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Crianlarich is a small Village 57 miles northwest of Glasgow, 8 miles north of the north end of Loch Lomond.

The Village is popular for its Hotel, Lodges, Youth Hostel, Diners, Walks, and a number of Mountains to Hike such as the 1,174m / 3,852ft Ben More, 12th highest in Scotland. The Village is best known as the Western Gateway to the Highlands.

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The image top is of Ben More Lodge on the east side of Crianlarich with a Diner and Holiday Lodges.

The second image is of the Rod and Reel Bar Diner in the centre of Crianlarich.

The Car Park and Grassland is also in the centre of Crianlarich, with the Village Shop across the road on Station Road.

The Train Station with a Diner is up Station Road from the Grassland, a short Walk or Drive. This Train Station opened in 1873, on the line that would eventually connect Glasgow to Oban in 1880, and Fort William in 1894.

There are Two Walks from the Train Station, well Sign Posted, Walks Image. One is a half mile out to a Mountain Lookout, and another 2 miles on the Drovers Loop.

By the Train Station is the Youth Hostel.

The Crianlarich Hotel is next to the Railway Viaduct. This Hotel was built in 1894, advertised for Holidays for Hiking Ben More Mountain and Fishing on Loch Dochart.

Views from the Hotel looking east show the War Memorial, Railway Viaduct, and Ben More Mountain.

The bottom image shows the Hiking Trail up Ben More, you park next to the road, go through a little gate, then you are on your way up.

Crianlarich Area History:

1607 - King James had become the King of Scotland and England, passing tough Laws to prevent Cattle Rustling, Robbery, and Murdering People passing through your Land, this leading to the Drovers, men walking Cattle down from the Highlands for sale in the Lowlands of Scotland and England.

Crianlarich no doubt evolved around Droving as it was on one of the Main Walking / Horse Riding Trails between the Highlands and Lowlands.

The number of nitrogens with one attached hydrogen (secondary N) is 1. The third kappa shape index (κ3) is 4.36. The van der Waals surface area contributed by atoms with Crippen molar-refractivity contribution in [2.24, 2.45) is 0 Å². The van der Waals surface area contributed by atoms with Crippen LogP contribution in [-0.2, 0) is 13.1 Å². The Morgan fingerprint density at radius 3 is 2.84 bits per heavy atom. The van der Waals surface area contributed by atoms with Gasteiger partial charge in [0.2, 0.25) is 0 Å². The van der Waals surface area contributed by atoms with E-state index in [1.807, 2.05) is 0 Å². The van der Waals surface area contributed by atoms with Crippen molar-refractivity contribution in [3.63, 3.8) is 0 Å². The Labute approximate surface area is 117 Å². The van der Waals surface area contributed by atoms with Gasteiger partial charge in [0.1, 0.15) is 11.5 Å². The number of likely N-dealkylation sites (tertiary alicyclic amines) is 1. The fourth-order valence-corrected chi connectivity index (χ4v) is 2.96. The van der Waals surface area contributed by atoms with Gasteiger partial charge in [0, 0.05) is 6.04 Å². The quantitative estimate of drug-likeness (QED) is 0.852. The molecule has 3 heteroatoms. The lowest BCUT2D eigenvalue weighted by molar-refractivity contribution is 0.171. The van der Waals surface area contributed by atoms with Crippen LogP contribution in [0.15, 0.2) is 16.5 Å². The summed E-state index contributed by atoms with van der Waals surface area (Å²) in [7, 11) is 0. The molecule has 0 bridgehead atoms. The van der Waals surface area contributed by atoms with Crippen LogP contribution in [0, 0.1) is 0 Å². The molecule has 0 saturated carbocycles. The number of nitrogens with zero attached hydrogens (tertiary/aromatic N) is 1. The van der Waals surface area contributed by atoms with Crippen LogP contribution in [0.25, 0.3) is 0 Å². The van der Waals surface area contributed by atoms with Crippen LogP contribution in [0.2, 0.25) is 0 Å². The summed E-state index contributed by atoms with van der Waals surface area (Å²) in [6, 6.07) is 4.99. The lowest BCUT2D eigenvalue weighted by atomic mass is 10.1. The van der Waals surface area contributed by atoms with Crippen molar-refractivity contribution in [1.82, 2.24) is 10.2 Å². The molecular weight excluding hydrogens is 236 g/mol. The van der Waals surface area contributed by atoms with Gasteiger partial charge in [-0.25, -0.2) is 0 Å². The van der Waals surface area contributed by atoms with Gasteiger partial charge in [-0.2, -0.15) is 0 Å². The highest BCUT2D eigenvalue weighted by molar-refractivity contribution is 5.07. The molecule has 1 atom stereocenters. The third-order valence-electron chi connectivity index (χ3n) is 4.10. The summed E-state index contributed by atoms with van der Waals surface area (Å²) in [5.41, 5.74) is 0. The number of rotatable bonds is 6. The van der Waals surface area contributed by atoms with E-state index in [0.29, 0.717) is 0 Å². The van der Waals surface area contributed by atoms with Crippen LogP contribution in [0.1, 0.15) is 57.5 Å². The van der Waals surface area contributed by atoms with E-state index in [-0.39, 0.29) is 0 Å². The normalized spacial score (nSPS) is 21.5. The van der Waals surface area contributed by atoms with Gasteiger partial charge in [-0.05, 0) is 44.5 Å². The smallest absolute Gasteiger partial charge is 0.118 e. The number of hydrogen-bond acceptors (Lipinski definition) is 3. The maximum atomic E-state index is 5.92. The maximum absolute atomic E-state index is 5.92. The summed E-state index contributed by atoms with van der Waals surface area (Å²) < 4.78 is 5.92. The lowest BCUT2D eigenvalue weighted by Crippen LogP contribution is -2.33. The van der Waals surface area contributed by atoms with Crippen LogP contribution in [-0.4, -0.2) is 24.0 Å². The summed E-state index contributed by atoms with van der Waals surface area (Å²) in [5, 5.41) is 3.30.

1600s - the Crianlarich Inn was built, claimed to be where Rob Roy Macgregor was attacked while staying there. Macgregor was a Cattle Drover from this area that turned into an Outlaw and Jacobite.

1750s - two Military Roads were built through Crianlarich to try and control the Jacobite's that were trying to overthrow the King, one from Stirling leading up into the Highlands, and another from Glasgow to the Highlands. These Roads were built with Large Flat Stones, mainly for Troops and Cannon, rather bumpy and real slow.

1820s - Macadam Roads were being built, crushed stones that would lock together to make a smooth road, normally over the old Military Roads to make them more suitable for Horse Drawn Carriages. Horse Drawn Mail Carriages then began running between Towns, also carrying Passengers.

1840s - Queen Victoria began visiting Scotland, with the Papers reporting how she found the Country so Scenic, leading to Tourists soon following. Victoria and her Husband normally traveled around Scotland by Horse Drawn Carriage, and by Horse Riding.

1862 - Trains began running between London and Edinburgh, at a time much of Scotland was being linked by Rail Lines.

1873 - the Callander to Oban Railway opened with a Station at Crianlarich.

1891 - Sir Hugh Munro made a list of Mountains in Scotland over 3,000 feet, this leading to many Tourists wanting to Hike these Mountains known as Munros. Ben More at Crianlarich is the 12th highest Mountain in Scotland.

1894 - the Railway from Glasgow to Fort William opened with a stop at Crianlarich, this also allowing Trains to run between Glasgow and Oban.

1894 - the Crianlarich Hotel was built for Tourists to the area for Hiking and Fishing.

1895 - a Glasgow engineer named George Johnston bought the first car in Scotland, a French built Panhard. These early cars however created a lot of dust when traveling fast over the McAdam Roads.

1902 - Tar was sprayed on the McAdam Roads to stop the dust, the beginning of modern day roads.

The Main Roads A85 Stirling to Oban and Fort William, and the A82 Glasgow to Oban and Fort William were built through Crianlarich, mainly over the Military, and Macadam Roads.

1965 - the Callander to Crianlarich Railway closed, leaving just the Glasgow to Oban and Fort William lines.

1980 - the 154km / 96mile long West Highland Way walking trail between Glasgow and Fort William was opened, with it running past Crianlarich.

2016 - the A82 Glasgow to Oban and Fort William Road had a Bypass built to reduce traffic through Crianlarich.

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Crianlarich Photos